Brother Lee called me a while ago – he used to be a Shepherd at our church and is currently the Director of the Korean National Cancer Center. He was in Houston and called to say hello. I remembered that he had kept his house in Houston so that his children could live there, so I said, “Oh, you must be visiting Houston to see your children!” There was a pause on the other end of the line, and then he said that he had sold the house a long time ago and that none of his children lived in Houston anymore. I then remembered that my wife had relayed this information to me some time back.

A few weeks ago, when my wife and I were making our regular Friday house church visit, I asked one member what he did for a living. He seemed a little perplexed by my question and responded, “This is the third time you’ve asked me that.” I had asked him about his work when he first visited our church, again over dinner when he was taking the New Life Bible class, and again this time. Graciously, he explained in detail what he does for the third time.

I’m getting more forgetful as I get older. My wife is also starting to have the same problem. There’s one advantage to that: we repeat things as earnestly as if we’re telling them for the first time. And we listen to others’ same stories attentively, as though we’re hearing them for the first time.

I’m known for remembering most of our church members’ names, so people assume that I have a good memory. But that’s not so. I just try hard to remember names because I feel that, as their shepherd, I ought to know them. So when I pray for our church members in the morning and cannot match names to faces, I immediately look up their picture on the church directory. This is how I’m able to remember our church members’ names.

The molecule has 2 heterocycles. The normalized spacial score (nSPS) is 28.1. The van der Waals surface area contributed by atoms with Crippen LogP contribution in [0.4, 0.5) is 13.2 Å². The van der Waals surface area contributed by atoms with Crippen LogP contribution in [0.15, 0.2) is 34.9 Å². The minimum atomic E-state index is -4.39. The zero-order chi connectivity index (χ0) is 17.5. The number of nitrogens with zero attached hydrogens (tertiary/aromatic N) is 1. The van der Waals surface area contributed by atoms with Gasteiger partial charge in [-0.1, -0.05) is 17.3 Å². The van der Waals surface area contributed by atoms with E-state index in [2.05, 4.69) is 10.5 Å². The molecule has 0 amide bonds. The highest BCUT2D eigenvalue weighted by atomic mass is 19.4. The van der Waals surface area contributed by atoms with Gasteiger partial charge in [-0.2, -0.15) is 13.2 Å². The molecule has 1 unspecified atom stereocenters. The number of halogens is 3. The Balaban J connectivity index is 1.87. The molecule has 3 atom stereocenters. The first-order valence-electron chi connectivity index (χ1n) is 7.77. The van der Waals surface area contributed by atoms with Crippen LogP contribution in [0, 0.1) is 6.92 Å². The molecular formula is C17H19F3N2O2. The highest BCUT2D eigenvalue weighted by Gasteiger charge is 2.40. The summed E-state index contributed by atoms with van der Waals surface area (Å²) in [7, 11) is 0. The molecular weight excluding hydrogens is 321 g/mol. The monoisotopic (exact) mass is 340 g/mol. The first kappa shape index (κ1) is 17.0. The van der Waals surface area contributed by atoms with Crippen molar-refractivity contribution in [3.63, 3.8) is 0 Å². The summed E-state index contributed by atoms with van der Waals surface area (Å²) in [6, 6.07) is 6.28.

The New Life Bible study I lead usually has 70 to 90 people, mostly new church members or non-members. I make an intense effort to memorize their names and faces, so that after two weeks, I usually know the names of everyone in the class. The problem is that I tend to forget their names after the 13-week class is over!

Instead of bemoaning my fading memory, I try to find ways to prevent my forgetfulness from harming my work. When I hear something I need to remember, I immediately record it in my pocket computer. When I make an appointment, I write down the person’s name as well as the meeting place and time on the spot before I can forget.

Many of our church members have exceptional memories. They remember details of my sermons from many years ago, especially illustrations and anecdotes. I imagine that it might be exasperating for them to see their Pastor being so forgetful and denying that he said certain things they know he said, or insisting that he said things they’re sure he didn’t. I ask for their understanding and patience and that they help me to remember things, knowing that they will probably also become as forgetful as I am some day.

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